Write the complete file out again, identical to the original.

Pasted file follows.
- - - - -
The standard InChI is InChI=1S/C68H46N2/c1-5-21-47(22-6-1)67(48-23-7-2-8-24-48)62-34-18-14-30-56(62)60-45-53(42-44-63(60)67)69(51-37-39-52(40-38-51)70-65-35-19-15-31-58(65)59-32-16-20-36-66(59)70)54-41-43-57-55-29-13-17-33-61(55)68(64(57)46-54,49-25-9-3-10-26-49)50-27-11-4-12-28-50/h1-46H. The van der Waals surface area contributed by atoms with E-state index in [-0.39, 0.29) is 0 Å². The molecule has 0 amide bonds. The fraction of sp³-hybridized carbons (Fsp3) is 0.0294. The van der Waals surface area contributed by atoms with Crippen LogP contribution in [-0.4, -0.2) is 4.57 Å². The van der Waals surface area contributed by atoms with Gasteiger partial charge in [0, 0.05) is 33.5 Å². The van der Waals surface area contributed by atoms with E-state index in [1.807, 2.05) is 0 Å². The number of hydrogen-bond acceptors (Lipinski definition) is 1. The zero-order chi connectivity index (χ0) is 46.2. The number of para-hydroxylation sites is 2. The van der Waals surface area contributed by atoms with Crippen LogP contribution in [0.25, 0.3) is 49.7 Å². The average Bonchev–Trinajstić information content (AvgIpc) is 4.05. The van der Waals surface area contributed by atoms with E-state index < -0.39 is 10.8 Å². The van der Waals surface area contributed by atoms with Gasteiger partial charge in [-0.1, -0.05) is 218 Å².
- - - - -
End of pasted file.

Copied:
The standard InChI is InChI=1S/C68H46N2/c1-5-21-47(22-6-1)67(48-23-7-2-8-24-48)62-34-18-14-30-56(62)60-45-53(42-44-63(60)67)69(51-37-39-52(40-38-51)70-65-35-19-15-31-58(65)59-32-16-20-36-66(59)70)54-41-43-57-55-29-13-17-33-61(55)68(64(57)46-54,49-25-9-3-10-26-49)50-27-11-4-12-28-50/h1-46H. The van der Waals surface area contributed by atoms with E-state index in [-0.39, 0.29) is 0 Å². The molecule has 0 amide bonds. The fraction of sp³-hybridized carbons (Fsp3) is 0.0294. The van der Waals surface area contributed by atoms with Crippen LogP contribution in [-0.4, -0.2) is 4.57 Å². The van der Waals surface area contributed by atoms with Gasteiger partial charge in [0, 0.05) is 33.5 Å². The van der Waals surface area contributed by atoms with E-state index in [1.807, 2.05) is 0 Å². The number of hydrogen-bond acceptors (Lipinski definition) is 1. The zero-order chi connectivity index (χ0) is 46.2. The number of para-hydroxylation sites is 2. The van der Waals surface area contributed by atoms with Crippen LogP contribution in [0.25, 0.3) is 49.7 Å². The average Bonchev–Trinajstić information content (AvgIpc) is 4.05. The van der Waals surface area contributed by atoms with E-state index < -0.39 is 10.8 Å². The van der Waals surface area contributed by atoms with Gasteiger partial charge in [-0.1, -0.05) is 218 Å².